Climate response of the equatorial pacific to global warming

Pedro N. DiNezio, Amy C. Clement, Gabriel Andres Vecchi, Brian J. Soden, Benjamin P. Kirtman, Sang Ki Lee

Research output: Contribution to journalArticlepeer-review

254 Scopus citations


The climate response of the equatorial Pacific to increased greenhouse gases is investigated using numerical experiments from 11 climate models participating in the Intergovernmental Panel on Climate Change's Fourth Assessment Report.Multimodelmean climate responses to CO2 doubling are identified and related to changes in the heat budget of the surface layer.Weaker ocean surface currents driven by a slowing down of the Walker circulation reduce ocean dynamical cooling throughout the equatorial Pacific. The combined anomalous ocean dynamical plus radiative heating from CO2 is balanced by different processes in the western and eastern basins: Cloud cover feedbacks and evaporation balance the heating over the warm pool, while increased cooling by ocean vertical heat transport balances the warming over the cold tongue. This increased cooling by vertical ocean heat transport arises from increased near-surface thermal stratification, despite a reduction in vertical velocity. The stratification response is found to be a permanent feature of the equilibrium climate potentially linked to both thermodynamical and dynamical changes within the equatorial Pacific. Briefly stated, ocean dynamical changes act to reduce (enhance) the net heating in the east (west). This explains why the models simulate enhanced equatorial warming, rather than El Niño-like warming, in response to a weaker Walker circulation. To conclude, the implications for detecting these signals in the modern observational record are discussed.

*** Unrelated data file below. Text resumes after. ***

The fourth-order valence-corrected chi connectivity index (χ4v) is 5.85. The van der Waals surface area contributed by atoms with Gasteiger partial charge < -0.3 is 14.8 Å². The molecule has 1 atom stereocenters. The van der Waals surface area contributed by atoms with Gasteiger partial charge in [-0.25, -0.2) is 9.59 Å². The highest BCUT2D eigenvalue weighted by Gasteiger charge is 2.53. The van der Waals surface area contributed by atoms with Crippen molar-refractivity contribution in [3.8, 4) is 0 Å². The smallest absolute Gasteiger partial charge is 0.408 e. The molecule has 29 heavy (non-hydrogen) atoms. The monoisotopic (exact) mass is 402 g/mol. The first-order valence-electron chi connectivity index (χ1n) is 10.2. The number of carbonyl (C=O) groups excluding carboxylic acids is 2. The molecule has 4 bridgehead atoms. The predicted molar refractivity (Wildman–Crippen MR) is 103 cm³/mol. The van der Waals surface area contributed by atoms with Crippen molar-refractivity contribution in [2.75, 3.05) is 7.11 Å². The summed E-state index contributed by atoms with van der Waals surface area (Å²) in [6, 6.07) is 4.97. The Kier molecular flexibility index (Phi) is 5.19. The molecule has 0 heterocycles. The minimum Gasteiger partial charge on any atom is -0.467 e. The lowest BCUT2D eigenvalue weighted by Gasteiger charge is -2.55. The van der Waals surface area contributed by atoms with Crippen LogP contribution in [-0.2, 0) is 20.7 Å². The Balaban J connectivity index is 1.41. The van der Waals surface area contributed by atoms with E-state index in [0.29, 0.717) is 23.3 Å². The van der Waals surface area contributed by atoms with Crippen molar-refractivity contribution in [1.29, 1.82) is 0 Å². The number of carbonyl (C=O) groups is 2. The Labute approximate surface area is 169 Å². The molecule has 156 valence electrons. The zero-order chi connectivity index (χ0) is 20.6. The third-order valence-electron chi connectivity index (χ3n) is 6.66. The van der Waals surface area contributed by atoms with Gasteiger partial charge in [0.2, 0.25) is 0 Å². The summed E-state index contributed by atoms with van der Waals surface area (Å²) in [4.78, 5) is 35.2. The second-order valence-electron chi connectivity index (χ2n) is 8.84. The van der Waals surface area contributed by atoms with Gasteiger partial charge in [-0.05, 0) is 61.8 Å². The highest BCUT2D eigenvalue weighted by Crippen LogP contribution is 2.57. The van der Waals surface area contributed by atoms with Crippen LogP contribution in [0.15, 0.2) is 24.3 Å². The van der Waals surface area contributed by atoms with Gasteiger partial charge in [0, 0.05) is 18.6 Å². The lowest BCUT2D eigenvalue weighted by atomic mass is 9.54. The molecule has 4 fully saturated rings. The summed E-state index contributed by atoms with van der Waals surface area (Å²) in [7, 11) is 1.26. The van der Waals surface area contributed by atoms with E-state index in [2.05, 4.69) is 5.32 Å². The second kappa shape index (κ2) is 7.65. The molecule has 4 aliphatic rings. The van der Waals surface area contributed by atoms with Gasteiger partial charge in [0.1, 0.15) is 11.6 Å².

Original languageEnglish (US)
Pages (from-to)4873-4892
Number of pages20
JournalJournal of Climate
Issue number18
StatePublished - 2009

All Science Journal Classification (ASJC) codes

  • Atmospheric Science


Dive into the research topics of 'Climate response of the equatorial pacific to global warming'. Together they form a unique fingerprint.

Cite this